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Property tax hikes out, but county has other ideas

Wednesday, December 29, 2004
Chicago Sun-Times
by SHAMUS TOOMEY

Cook County Board President John Stroger's tardy 2005 budget won't include a property tax hike, but that's the only proposed tax hike now being excluded from consideration, his office said Tuesday.

The more than $3 billion budget, to be released next Wednesday, will also include $18 million for 283 new jail guards -- a flip-flop for Stroger that comes days after a federal judge set a contempt of court hearing to deal with jail understaffing and how the county is addressing it.

The spending plan is for the fiscal year that began Dec. 1. It has been delayed as Stroger ponders ways to close what he claimed last month was a $146 million shortfall. The deficit now stands at $73 million after 512 vacant jobs were cut and 951 other vacant jobs were only partially funded.

To fill the gap, Stroger is looking at some combination of hikes in the county's sales tax, use tax, coin-operated amusement tax, hotel-motel tax, cigarette tax and amusement tax, spokeswoman Caryn Stancik said.

Everything else in play

How big those hikes might be was not revealed when Stroger's deputies briefed individual commissioners Tuesday. Stancik said a property tax hike is now off the table. The county has not raised that tax in seven years.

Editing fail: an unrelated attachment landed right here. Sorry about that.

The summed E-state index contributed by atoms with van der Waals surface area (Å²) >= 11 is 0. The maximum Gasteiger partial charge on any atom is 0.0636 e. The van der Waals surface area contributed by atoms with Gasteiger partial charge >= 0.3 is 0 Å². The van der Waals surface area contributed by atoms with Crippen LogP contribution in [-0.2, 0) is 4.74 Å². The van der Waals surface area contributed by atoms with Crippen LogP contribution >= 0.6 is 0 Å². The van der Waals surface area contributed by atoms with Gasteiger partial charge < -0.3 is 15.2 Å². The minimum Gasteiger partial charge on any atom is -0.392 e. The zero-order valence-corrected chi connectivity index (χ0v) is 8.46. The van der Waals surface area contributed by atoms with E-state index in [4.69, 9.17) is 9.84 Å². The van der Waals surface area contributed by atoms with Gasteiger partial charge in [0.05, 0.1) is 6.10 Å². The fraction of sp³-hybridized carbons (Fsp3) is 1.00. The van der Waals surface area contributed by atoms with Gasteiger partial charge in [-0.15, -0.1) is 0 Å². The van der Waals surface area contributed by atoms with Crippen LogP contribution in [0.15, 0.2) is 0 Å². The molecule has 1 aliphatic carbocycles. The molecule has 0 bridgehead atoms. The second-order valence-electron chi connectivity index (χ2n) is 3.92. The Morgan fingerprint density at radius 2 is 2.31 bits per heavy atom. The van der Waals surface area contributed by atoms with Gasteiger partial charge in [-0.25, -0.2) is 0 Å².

"Everything at this point is realistic . . . except for a property tax," she said.

Commissioners who have opposed Stroger vowed to fight any tax hike. They say more fat can be cut. "We have to look at reducing the payrolls," Commissioner Tony Peraica said. "We can reduce the pencil fund, but that's not going to help a $3.2 billion budget."

Last budget fight, Stroger proposed increasing the sales tax and adding a new lease tax before retreating. The county did hike cigarette taxes by 82 cents a pack. But with the city adding 32 cents a pack in taxes earlier this month, more smokers could buy their smokes outside the county and stymie a tax boost, commissioners warned.

Stroger's critics -- including Peraica and commissioners Mike Quigley, Forrest Claypool and Larry Suffredin -- proposed cutting all departments by 2 percent.

"We're bloated," Quigley said. "I can't ask the taxpayers to pony up yet again when we haven't shown any discipline at all."



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